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United States Department of Agriculture

Agricultural Research Service

Research Project: IMPROVING POTATO MARKET QUALITY THROUGH POSTHARVEST PHYSIOLOGY

Location: Sugarbeet and Potato Research

Title: Gene expression associated with tuber periderm maturation

Authors
item Lulai, Edward
item Neubauer, Jonathan
item Thompson, Asunta - NORTH DAKOTA STATE UNIV

Submitted to: Meeting Abstract
Publication Type: Abstract Only
Publication Acceptance Date: May 4, 2008
Publication Date: April 1, 2009
Citation: Lulai, E.C., Neubauer, J., Thompson, A. 2009. Gene expression Associated with Tuber Periderm Maturation [abstract]. American Journal of Potato Reserach. 86(2):151-152.

Technical Abstract: Potato periderm maturation and associated resistance to tuber excoriation, i.e. skinning injury, is of scientific and agricultural importance because of the losses created by shrinkage, tuber market quality defects and infections. The cells and cellular changes responsible for the development of resistance to excoriation, skin-set, were previously determined. Our current objective is to develop a cadre of candidate genes that may mark skin-set. The periderm is made up of phellem (skin), phellogen (meristematic cell layer or cork cambium) and phelloderm (cortical cells derived from the phellogen). The phellem (skin) is held in place by the phellogen cell walls. As the periderm matures and skin-set develops, the cell walls of the phellogen become stronger and thicker and hold the phellem more tightly in place. Several genes associated with phellogen cell wall modification have been selected as candidates for marker analyses. The genes have been amplified and their identities confirmed after sequencing. Expression profiles of the candidate genes were determined by qRT-PCR during tuber periderm maturation. Wound periderm was used, in part, as a model. The resulting Ct values provide insight into possible use of these genes as markers for periderm maturation and skin-set development. Consistent with past immunolocalization and histological research, expression of pectin methyl esterase genes does not appear to be related to wound periderm development and maturation whereas extensin genes amplify during this period. Genes involved in phellogen activity quickly amplify after wounding. These results are consistent with our hypothesis of the involvement of these genes in wound periderm development and maturation. (poster, physiology, PAA membership #309)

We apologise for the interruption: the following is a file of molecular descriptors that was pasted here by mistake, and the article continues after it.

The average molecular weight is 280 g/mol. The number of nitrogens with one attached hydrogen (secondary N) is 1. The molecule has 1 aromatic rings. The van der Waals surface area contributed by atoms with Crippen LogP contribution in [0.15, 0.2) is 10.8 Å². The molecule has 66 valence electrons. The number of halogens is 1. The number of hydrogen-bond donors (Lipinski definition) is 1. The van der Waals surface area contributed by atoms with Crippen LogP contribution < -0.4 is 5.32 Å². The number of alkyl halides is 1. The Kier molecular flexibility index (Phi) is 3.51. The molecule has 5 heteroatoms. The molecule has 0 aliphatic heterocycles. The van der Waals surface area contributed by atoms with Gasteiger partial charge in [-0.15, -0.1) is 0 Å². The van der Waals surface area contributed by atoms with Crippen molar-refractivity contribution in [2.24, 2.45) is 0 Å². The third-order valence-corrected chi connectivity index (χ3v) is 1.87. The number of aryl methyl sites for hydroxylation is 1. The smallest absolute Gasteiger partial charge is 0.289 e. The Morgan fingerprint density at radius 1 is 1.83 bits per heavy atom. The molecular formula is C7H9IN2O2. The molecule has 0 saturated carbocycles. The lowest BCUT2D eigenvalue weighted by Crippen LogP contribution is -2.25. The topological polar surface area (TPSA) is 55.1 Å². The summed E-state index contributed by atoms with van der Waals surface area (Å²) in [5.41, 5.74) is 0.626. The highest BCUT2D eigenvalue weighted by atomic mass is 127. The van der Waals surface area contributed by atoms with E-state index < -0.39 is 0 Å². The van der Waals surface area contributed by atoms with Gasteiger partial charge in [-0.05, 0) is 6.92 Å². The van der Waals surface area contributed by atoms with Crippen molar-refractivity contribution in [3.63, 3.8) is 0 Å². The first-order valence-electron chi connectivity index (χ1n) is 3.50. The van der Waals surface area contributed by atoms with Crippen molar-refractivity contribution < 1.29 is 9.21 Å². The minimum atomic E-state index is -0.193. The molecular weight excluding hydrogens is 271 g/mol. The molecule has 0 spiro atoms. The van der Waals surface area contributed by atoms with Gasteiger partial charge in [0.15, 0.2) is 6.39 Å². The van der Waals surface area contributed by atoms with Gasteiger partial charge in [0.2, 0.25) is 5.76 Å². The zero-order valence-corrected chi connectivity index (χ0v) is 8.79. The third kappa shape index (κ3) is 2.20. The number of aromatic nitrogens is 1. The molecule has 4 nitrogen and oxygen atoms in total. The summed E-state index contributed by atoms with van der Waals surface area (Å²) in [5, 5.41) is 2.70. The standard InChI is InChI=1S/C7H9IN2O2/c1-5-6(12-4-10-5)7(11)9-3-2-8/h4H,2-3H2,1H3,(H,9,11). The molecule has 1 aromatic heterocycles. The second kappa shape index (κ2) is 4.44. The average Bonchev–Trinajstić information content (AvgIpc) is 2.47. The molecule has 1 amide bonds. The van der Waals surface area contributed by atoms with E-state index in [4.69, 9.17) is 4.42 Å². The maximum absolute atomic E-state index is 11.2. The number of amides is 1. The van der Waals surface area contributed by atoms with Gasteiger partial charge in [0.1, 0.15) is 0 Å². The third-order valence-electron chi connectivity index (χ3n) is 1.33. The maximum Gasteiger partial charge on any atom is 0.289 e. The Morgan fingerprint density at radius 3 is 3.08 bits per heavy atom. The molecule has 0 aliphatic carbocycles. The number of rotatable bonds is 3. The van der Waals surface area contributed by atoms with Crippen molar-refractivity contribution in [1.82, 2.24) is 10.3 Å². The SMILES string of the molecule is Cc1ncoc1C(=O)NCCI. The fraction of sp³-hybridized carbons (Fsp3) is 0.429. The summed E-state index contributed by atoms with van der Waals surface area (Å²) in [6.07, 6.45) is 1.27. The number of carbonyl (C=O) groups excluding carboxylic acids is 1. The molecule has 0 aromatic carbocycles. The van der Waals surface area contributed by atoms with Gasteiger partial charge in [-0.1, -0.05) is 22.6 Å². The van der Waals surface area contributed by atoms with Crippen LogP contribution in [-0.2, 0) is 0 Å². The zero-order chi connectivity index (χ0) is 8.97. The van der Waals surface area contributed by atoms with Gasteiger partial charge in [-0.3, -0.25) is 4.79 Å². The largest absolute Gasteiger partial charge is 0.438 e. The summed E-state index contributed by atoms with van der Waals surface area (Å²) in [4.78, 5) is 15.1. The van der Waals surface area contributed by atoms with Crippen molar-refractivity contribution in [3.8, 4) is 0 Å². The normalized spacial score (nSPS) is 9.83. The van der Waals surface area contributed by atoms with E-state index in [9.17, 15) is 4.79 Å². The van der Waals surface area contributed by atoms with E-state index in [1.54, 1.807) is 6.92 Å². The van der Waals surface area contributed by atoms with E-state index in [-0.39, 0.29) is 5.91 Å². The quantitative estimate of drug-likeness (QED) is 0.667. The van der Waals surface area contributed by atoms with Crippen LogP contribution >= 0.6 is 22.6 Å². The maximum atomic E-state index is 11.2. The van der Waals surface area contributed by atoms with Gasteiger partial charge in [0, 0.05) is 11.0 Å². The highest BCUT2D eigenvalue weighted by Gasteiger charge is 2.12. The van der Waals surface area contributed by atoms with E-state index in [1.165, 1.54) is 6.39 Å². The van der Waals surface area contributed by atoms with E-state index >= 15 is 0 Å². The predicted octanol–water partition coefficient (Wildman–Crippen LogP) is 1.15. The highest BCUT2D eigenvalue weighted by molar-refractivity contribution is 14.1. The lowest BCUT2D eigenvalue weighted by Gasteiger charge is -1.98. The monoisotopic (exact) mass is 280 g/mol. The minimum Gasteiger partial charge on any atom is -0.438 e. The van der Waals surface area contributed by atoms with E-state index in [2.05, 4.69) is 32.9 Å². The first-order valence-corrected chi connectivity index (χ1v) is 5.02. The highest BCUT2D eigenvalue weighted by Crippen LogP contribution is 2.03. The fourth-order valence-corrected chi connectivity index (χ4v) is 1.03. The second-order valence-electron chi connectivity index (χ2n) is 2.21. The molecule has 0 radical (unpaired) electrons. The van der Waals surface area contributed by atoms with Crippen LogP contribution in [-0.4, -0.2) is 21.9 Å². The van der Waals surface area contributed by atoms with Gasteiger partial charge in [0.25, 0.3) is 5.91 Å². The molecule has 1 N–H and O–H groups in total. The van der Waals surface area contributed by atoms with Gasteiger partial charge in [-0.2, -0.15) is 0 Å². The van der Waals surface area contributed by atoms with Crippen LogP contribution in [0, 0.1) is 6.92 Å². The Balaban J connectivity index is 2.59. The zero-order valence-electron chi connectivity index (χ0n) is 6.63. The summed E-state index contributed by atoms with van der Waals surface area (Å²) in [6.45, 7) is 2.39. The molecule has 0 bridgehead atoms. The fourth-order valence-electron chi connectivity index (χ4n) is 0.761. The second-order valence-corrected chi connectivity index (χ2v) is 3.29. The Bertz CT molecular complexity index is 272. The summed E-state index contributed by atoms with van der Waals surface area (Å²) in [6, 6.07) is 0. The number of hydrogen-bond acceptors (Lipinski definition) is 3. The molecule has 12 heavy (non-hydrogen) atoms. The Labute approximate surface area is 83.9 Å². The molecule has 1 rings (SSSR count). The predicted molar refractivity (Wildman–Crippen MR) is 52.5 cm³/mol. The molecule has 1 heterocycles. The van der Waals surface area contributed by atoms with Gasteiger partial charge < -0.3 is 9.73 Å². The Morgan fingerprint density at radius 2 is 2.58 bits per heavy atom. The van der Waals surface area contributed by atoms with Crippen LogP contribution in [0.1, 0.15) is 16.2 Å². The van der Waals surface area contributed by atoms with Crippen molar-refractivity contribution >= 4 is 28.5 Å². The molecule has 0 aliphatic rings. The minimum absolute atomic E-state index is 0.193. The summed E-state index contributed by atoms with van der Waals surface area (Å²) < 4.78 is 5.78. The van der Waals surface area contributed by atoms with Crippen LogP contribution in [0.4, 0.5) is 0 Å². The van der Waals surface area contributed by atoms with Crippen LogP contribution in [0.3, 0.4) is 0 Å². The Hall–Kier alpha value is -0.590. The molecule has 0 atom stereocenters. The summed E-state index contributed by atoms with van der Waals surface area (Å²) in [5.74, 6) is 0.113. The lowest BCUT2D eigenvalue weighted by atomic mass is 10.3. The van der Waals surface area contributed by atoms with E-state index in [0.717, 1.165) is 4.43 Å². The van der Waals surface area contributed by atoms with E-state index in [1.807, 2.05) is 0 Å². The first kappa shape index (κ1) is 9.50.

Last Modified: 4/15/2014
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